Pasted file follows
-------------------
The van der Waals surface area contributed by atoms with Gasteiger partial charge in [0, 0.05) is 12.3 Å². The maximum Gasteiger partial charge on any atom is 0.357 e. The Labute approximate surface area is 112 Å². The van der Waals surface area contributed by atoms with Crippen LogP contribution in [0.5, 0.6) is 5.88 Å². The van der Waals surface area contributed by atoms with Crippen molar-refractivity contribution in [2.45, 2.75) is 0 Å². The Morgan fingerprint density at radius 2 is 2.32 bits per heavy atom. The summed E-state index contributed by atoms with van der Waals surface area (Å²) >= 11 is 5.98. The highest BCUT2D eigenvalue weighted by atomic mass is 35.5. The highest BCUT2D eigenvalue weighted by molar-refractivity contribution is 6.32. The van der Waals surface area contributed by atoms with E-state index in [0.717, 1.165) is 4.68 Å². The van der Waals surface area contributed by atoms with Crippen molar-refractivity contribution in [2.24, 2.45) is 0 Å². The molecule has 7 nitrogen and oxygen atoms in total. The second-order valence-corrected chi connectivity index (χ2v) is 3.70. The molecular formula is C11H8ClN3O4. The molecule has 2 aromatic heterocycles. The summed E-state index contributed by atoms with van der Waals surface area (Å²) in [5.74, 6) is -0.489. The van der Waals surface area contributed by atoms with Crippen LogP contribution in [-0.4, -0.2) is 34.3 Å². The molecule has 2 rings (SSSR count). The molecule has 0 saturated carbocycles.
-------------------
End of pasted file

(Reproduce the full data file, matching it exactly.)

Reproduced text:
The van der Waals surface area contributed by atoms with Gasteiger partial charge in [0, 0.05) is 12.3 Å². The maximum Gasteiger partial charge on any atom is 0.357 e. The Labute approximate surface area is 112 Å². The van der Waals surface area contributed by atoms with Crippen LogP contribution in [0.5, 0.6) is 5.88 Å². The van der Waals surface area contributed by atoms with Crippen molar-refractivity contribution in [2.45, 2.75) is 0 Å². The Morgan fingerprint density at radius 2 is 2.32 bits per heavy atom. The summed E-state index contributed by atoms with van der Waals surface area (Å²) >= 11 is 5.98. The highest BCUT2D eigenvalue weighted by atomic mass is 35.5. The highest BCUT2D eigenvalue weighted by molar-refractivity contribution is 6.32. The van der Waals surface area contributed by atoms with E-state index in [0.717, 1.165) is 4.68 Å². The van der Waals surface area contributed by atoms with Crippen molar-refractivity contribution in [2.24, 2.45) is 0 Å². The molecule has 7 nitrogen and oxygen atoms in total. The second-order valence-corrected chi connectivity index (χ2v) is 3.70. The molecular formula is C11H8ClN3O4. The molecule has 2 aromatic heterocycles. The summed E-state index contributed by atoms with van der Waals surface area (Å²) in [5.74, 6) is -0.489. The van der Waals surface area contributed by atoms with Crippen LogP contribution in [-0.4, -0.2) is 34.3 Å². The molecule has 2 rings (SSSR count). The molecule has 0 saturated carbocycles.